Audience reactions at the World Premiere of Richard Raaphorst‘s splendidly gore and funny Frankenstein’s Army suggested that we were all trying out a new themepark ride rather than buried deep into our cozy seats in Pathé 4 theatre, watching guts, brains and blood gush on the screen: gasps, laughter and spontaneous ovations slit the musty, anticipation-filled air like an eye in Un chien andalou (1929).

But there are more than one points of departure that set this Dutch-Czech Republican production, initially named “Worst Case Scenario”, apart from the rest of the candidates for the FIPRESCI Jury Prize in the Bright Future section.

Frankenstein’s Army is audience manipulation at the purest, a Nazi Zombie intersection of splatter and gore that uses every known trick to surprise us and get us hooked. Soviet soldiers get lured into the secret lab of Doktor Frankenstein whose insane experiments in combining human and machine parts are meant to save the world from both Communism (left side of the brain) and Nazism (right side).

Most of the debut feature films in Rotterdam are smaller in scale, ambiguous and undefinable rather than genre per se, like Frankenstein’s Army. The film took 10 years to complete. It shows, in a good way.

Instead of forcing us to image what fun this could’ve been, as with recent films of the same genre (War of the Dead: Stone’s War, Dead Snow), Frankenstein’s Army delivers, from the concept (Stalin’s handpicked war photographer follows a combat team on a mission, later footage is found and hence, the film) to its execution (characters address the camera, ie. the audience directly) and cheezy dialogue spoken in bad, Eastern European accents.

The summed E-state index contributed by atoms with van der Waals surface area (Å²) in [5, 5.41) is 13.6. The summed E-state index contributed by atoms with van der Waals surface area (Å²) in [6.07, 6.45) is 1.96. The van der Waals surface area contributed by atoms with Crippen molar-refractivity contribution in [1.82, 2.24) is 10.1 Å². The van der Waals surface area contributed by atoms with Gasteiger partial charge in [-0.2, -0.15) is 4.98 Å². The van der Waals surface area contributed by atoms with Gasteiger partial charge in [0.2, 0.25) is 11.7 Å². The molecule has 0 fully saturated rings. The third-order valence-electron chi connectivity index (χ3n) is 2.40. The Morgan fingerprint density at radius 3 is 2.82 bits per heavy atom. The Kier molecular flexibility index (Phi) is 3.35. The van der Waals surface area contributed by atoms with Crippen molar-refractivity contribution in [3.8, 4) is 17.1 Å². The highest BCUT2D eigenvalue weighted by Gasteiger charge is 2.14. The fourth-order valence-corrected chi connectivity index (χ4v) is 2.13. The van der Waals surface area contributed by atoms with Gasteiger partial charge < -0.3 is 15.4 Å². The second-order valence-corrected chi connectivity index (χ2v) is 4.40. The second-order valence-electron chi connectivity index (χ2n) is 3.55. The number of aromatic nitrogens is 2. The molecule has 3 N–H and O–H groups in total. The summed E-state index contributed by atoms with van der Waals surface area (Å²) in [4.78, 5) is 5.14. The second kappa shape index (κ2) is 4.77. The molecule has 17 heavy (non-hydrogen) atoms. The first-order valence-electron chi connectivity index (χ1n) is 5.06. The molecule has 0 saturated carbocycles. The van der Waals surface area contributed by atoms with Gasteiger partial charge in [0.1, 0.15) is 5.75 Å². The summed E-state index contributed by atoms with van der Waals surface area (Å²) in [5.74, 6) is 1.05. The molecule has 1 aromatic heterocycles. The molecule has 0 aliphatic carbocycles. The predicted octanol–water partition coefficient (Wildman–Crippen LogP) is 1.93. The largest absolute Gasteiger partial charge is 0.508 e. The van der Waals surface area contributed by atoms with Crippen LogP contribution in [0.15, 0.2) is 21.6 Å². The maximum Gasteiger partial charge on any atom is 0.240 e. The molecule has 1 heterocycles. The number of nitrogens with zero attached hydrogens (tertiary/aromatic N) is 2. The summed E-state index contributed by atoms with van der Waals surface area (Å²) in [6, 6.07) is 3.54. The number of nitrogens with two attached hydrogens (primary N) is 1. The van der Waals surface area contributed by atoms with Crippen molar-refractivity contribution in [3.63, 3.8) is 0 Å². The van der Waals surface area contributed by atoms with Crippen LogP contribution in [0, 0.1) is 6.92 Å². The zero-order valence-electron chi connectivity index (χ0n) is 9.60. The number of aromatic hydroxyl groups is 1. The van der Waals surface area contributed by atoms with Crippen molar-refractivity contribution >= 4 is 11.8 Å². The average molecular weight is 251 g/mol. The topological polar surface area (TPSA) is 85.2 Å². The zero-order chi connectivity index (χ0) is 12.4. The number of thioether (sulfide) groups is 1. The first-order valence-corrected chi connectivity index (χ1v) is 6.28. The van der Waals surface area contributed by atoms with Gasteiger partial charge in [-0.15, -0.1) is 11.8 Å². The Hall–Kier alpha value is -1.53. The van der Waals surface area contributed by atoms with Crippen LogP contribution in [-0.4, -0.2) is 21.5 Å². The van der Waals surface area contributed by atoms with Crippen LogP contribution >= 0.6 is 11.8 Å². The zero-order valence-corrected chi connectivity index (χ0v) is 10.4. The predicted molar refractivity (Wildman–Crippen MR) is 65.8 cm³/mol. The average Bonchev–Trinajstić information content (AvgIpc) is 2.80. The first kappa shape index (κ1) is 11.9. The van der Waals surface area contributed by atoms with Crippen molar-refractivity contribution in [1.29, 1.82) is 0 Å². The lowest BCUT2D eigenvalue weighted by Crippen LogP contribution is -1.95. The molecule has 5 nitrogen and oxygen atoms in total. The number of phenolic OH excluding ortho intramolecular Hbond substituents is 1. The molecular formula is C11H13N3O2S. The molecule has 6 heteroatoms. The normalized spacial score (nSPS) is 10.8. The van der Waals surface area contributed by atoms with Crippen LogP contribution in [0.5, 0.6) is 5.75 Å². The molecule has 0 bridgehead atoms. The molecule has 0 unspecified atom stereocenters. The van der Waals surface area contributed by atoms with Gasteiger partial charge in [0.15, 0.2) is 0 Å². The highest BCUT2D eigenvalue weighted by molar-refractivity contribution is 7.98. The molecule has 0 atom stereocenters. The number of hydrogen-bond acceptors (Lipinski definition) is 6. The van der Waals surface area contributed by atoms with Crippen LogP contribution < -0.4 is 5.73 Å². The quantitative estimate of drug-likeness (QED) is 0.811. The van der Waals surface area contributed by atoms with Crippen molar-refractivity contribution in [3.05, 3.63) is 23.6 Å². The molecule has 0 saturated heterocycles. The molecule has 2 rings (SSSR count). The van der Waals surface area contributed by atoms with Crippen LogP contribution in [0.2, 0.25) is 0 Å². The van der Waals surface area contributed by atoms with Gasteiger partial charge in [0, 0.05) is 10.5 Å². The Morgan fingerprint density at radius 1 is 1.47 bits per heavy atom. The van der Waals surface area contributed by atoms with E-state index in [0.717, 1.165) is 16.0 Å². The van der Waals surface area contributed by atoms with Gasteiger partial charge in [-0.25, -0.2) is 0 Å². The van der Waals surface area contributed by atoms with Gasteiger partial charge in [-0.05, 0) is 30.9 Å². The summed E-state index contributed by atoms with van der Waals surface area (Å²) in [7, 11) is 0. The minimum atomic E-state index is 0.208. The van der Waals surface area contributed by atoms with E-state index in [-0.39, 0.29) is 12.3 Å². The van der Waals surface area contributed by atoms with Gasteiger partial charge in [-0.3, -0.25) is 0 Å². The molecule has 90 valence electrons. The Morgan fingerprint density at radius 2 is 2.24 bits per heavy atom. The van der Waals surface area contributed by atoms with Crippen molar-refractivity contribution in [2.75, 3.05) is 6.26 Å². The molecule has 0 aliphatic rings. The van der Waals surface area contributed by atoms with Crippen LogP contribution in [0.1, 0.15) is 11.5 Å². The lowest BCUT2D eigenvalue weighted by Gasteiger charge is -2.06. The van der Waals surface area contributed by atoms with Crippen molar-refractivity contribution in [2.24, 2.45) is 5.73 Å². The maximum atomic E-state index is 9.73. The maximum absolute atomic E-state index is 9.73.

Computer games are obvious source of inspiration to the “dungeon” scenes where all hell breaks loose. Key to their effectiveness lies in the rhythm: intense rampage is generally preceded and succeeded by quiet, strength-gathering phases. Sound effects are, faithful to the genre, loud and expressive.

That particular drilling sound still haunts me.

Huge and fragile build-up succeeds. Frankenstein’s diabolical man-machines – designs that even Guillermo Del Toro could envy – get crazier and meaner the deeper we stumble into the madman’s lair. Diegetic use of camera is maintained throughout. The wall between infront and behind the camera, however, isn’t.

And here comes the prize: a film like Frankenstein’s Army, that could so easily be overlooked on an arthouse festival, does for cinematographers what Brian de Palma’s Blow Out (and more recently Peter Strickland’s Berberian Sound Studio, also playing here at IFFR) did for sound recordists.

In a few ingenious turns of events, Richard Raaphorst makes the DoP’s work (à la Bart Beekman) visible to audiences in a way they might have never thought it before. The question posed is: What is it like, staying behind the camera?

The answer, given at the gloriously fun and bloody end of the joy ride, must be shared by most of the directors and cinematographers in the world:

Better than being in front of it.